Atoning Sufferings of Christ: Third Letter on the

John 1:29  •  9 min. read  •  grade level: 8
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My dear Brother, I will begin my answer to your letter by referring to your question about John 1:2929The next day John seeth Jesus coming unto him, and saith, Behold the Lamb of God, which taketh away the sin of the world. (John 1:29). You quote it, “take away the sins of the world.” I do not know if it was just a slip of the pen, or whether you have never noticed it, but this is not correct. It is “sin,” not “sins.” And this makes an immense difference. It is often quoted, “sins of the world;” but this is wrong. “Behold the Lamb of God which taketh away the sin of the world.” It is not a question of the sinful deeds of men, but of sin which came into the world by the first man. Sin has blighted and ruined everything connected with the first creation. The very ground is cursed for man’s sake, and brings forth thorns and briars. Now sin which has done this is to be removed; and the Lamb of God is the One who is to do this. On the ground of His sacrifice on the cross every vestige of sin will be removed. This has not been done yet, though the sacrificial work, which is the ground of it, has been accomplished. The removal of it will be completed when the new heavens and new earth are brought in. The present heavens and earth are defiled, and will be dissolved, and when that takes place, sin will be removed. There will be no sin in the new heavens and new earth. The wicked will not be there, and no evil will be there. All will be purified according to the value of the sacrifice of the Lamb of God, and righteousness will dwell there instead of sin. (2 Pet. 3) So we see in ¤ Col. 1:2020And, having made peace through the blood of his cross, by him to reconcile all things unto himself; by him, I say, whether they be things in earth, or things in heaven. (Colossians 1:20), that all things in heaven and earth—all things, not all men—are to be reconciled to the Godhead by the blood of Jesus’ cross. In verse 21 we see that men who believe are now reconciled; but the reconciliation of all things will be when the new heavens and new earth are established. Wicked men, who refuse Christ, and wicked angels, are never reconciled, but will be banished from the presence of the Lord, and from the heavens and earth, the scene of the display of His glory, never to defile them again through sin.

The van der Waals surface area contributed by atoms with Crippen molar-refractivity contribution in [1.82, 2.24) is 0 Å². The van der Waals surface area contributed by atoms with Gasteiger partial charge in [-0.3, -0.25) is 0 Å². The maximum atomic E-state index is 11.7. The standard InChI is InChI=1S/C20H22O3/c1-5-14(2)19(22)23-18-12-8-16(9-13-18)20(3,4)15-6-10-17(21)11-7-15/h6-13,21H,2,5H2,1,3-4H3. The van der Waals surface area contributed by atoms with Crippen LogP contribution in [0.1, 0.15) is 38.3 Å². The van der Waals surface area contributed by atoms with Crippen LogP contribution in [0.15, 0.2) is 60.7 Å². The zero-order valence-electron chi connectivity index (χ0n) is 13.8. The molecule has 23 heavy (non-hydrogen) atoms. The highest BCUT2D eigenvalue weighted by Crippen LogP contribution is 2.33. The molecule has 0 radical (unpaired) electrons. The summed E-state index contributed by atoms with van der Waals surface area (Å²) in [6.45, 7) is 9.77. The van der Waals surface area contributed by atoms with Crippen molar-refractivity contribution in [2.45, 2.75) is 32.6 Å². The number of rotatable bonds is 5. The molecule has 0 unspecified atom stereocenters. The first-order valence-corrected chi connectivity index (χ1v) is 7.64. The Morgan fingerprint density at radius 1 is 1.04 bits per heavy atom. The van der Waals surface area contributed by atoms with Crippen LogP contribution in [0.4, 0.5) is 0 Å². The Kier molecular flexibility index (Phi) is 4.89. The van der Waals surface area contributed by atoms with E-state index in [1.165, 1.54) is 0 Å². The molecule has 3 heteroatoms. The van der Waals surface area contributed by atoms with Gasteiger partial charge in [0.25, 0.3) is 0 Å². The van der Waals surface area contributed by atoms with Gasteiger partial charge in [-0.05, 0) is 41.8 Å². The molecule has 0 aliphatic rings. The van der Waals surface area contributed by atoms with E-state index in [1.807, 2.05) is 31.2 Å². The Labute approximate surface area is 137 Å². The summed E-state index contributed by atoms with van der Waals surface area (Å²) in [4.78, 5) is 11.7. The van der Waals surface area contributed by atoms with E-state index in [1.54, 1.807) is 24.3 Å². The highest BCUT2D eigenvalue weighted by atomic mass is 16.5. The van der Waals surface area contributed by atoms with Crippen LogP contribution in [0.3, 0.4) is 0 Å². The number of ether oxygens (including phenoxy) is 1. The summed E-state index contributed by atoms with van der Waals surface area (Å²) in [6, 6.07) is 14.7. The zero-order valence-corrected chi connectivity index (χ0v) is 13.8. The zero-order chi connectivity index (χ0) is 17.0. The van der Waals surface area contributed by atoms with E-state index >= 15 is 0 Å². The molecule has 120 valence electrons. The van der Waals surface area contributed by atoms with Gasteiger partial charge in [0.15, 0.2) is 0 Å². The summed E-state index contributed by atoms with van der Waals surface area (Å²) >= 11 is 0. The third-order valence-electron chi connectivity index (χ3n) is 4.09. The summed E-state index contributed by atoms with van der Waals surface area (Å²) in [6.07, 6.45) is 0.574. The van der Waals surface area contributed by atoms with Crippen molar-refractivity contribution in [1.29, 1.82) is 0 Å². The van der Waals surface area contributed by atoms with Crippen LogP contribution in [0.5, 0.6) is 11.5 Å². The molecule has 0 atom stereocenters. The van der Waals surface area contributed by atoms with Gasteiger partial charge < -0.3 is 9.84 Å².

Now a word about Isa. 53:66All we like sheep have gone astray; we have turned every one to his own way; and the Lord hath laid on him the iniquity of us all. (Isaiah 53:6). You desire to know who is meant by “us all.” I believe there the prophet, speaking by the Spirit, gives utterance to the sentiments that will be wrought by the same Spirit in the hearts of the remnant of the Jews who will be brought into blessing at the coming of the Lord; that is, when God’s dealings with Israel will have led this remnant to repentance. They will look on Him whom they pierced, and confess their sin and iniquity in having despised and rejected Him. But this will be in faith, and therefore in blessing to their souls. Through grace they will see that the One whom they despised and slew was wounded for their transgressions, and that Jehovah had laid their iniquity on Him, and that He had atoned for it, His soul having been made an offering for sin. It is the language of faith, confessing sins, but at the same time seeing how Jehovah had dealt with their sins in the death of their Messiah.
In Lev. 16, the type answers to this. There are two goats, one for Jehovah, and one for Israel; one whose blood is carried into the holiest and put on the mercy-seat, and the other for a scapegoat to bear away the sins of the people. When the high priest carried in the blood of the slain goat, and sprinkled it on and before the mercy-seat, &c, he came out to the waiting congregation outside, and confessed their sins on the head of the scapegoat, and they were then borne away into a land not inhabited. Now you will see in that chapter there were two classes of people—Aaron and his house, and the congregation of Israel. Aaron offered a bullock for himself and his house, but there is nothing about his coming out and confessing the sin of his house on another bullock. Why this difference? It shows the perfectness of the type. Aaron’s house is a type of God’s house now, as seen in Hebrews. Aaron’s sons were priests, and served in the holy place. So we see in Hebrews, those who are of God’s house now are priests and have access by the blood of Jesus into the sanctuary, even the holiest, because the veil is rent And there they have Christ over them as their High Priest.